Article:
The day I punched a monk

Posted: September 20, 2010 in Diary of a freediver
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The old saying goes, “Once you enter the water, you’re entering the food chain”, or something along those lines. Surfers throw this axiom around as if they hope to obviate it through repetition. But then again when you’re floating along on a chip of foam in the ocean, splashing around like wounded prey, accepting the truth is far more advantageous than denying it. At least when something tugs on your leg, or bumps your board you’ll know that you have a few extra seconds to make your peace with the world before sliding down the gullet of some prehistoric predator.

For a freediver things are a little different.

Where as a surfer enters the water as potential prey, the spearfisher enters the water at the top of the food chain. And barring any freakish circumstance or stupidity on the divers part, that position can be guaranteed to never change.

Or so we hope.

Often, before I even dip a fin into the water, I have already determined which type of fish to target. I find that this discipline helps me to remain focused on a goal rather than just shooting at whatever comes along. Being a proponent of sustaining the resource, I also find that having predetermined targets also means that I harvest only what I need and nothing else.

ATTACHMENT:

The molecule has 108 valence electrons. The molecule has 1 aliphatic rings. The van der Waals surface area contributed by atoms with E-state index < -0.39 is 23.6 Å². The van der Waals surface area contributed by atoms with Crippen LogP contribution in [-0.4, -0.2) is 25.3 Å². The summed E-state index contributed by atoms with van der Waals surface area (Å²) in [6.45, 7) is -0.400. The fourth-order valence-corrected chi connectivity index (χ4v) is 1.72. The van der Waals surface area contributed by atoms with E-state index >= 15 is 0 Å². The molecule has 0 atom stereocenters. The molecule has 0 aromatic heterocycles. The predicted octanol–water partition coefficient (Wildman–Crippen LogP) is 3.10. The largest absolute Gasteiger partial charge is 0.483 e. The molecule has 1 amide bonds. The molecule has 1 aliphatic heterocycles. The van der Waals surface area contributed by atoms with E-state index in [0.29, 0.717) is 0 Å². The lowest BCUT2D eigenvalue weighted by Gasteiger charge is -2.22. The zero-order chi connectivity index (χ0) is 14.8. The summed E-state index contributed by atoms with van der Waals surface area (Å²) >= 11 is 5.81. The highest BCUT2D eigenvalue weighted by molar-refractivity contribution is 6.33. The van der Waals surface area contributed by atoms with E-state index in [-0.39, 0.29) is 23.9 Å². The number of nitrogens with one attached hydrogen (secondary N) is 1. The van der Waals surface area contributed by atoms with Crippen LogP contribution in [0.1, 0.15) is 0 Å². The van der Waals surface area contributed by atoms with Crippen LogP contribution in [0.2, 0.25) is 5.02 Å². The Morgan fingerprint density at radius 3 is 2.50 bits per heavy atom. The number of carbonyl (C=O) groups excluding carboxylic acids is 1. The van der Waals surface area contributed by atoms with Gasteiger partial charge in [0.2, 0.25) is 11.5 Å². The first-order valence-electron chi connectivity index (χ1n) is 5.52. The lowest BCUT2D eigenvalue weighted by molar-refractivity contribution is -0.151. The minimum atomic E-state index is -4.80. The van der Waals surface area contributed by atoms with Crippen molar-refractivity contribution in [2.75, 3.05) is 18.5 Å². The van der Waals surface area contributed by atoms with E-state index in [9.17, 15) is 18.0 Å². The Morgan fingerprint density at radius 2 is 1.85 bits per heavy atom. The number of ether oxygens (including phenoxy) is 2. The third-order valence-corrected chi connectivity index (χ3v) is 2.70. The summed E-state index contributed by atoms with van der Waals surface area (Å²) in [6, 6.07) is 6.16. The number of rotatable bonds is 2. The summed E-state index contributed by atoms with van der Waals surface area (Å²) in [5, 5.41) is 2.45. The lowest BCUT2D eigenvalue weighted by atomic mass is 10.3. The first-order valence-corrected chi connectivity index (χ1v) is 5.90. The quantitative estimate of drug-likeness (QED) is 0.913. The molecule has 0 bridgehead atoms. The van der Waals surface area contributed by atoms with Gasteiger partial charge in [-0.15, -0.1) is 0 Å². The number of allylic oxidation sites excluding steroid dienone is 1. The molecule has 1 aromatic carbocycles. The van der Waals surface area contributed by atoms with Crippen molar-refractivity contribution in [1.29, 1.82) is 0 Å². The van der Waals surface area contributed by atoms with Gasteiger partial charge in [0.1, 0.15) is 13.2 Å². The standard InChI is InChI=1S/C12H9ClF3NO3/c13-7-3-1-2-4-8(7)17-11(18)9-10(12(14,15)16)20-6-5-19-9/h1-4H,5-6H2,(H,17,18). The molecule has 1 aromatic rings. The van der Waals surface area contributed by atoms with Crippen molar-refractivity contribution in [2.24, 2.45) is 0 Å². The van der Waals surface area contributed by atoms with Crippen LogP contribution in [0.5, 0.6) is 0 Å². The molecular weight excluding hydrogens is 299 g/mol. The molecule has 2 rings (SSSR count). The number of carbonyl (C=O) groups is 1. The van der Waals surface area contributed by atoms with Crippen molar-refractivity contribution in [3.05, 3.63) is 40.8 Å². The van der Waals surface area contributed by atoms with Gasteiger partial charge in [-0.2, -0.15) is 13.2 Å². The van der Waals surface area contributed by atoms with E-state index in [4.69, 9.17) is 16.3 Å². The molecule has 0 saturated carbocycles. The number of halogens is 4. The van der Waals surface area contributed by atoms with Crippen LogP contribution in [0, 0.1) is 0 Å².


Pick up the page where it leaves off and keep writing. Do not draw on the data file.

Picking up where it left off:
On this particular day I had targeted the mamo (sergeant major), a plankton eating damselfish, which are great in soup or fried in a pan. As the largest of specimens are roughly the size of an open hand, they are slightly challenging to catch especially when using a spear gun as opposed to a pole spear. I often target these abundant fish because of the fact that shooting at such a small target helps to improve my aim. The conditions were near perfect that day, with no surge or swell, a light off shore breeze, with the tide on the rise.

Mamo aren’t a fish that are effected by the phases of the moon as much as other species and can be found congregating around boulders, coral heads, and caves at all times of the day. During spawning season they are literally swarming everywhere and make easy targets.